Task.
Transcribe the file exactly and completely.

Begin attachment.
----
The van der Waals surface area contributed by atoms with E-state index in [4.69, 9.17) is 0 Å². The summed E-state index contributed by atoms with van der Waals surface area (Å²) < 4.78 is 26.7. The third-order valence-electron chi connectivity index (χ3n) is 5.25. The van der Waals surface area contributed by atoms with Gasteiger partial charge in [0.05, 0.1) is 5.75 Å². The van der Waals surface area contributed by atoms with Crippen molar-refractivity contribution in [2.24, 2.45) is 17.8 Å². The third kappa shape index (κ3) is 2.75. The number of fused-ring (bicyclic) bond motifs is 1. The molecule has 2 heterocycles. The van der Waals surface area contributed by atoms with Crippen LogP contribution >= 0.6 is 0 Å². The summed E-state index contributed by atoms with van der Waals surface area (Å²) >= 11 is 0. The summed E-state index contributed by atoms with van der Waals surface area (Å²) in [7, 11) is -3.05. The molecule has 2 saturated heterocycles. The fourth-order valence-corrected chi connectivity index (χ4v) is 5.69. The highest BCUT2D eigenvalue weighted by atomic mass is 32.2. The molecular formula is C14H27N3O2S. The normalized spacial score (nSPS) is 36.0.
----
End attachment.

The van der Waals surface area contributed by atoms with E-state index in [4.69, 9.17) is 0 Å². The summed E-state index contributed by atoms with van der Waals surface area (Å²) < 4.78 is 26.7. The third-order valence-electron chi connectivity index (χ3n) is 5.25. The van der Waals surface area contributed by atoms with Gasteiger partial charge in [0.05, 0.1) is 5.75 Å². The van der Waals surface area contributed by atoms with Crippen molar-refractivity contribution in [2.24, 2.45) is 17.8 Å². The third kappa shape index (κ3) is 2.75. The number of fused-ring (bicyclic) bond motifs is 1. The molecule has 2 heterocycles. The van der Waals surface area contributed by atoms with Crippen LogP contribution >= 0.6 is 0 Å². The summed E-state index contributed by atoms with van der Waals surface area (Å²) >= 11 is 0. The summed E-state index contributed by atoms with van der Waals surface area (Å²) in [7, 11) is -3.05. The molecule has 2 saturated heterocycles. The fourth-order valence-corrected chi connectivity index (χ4v) is 5.69. The highest BCUT2D eigenvalue weighted by atomic mass is 32.2. The molecular formula is C14H27N3O2S. The normalized spacial score (nSPS) is 36.0.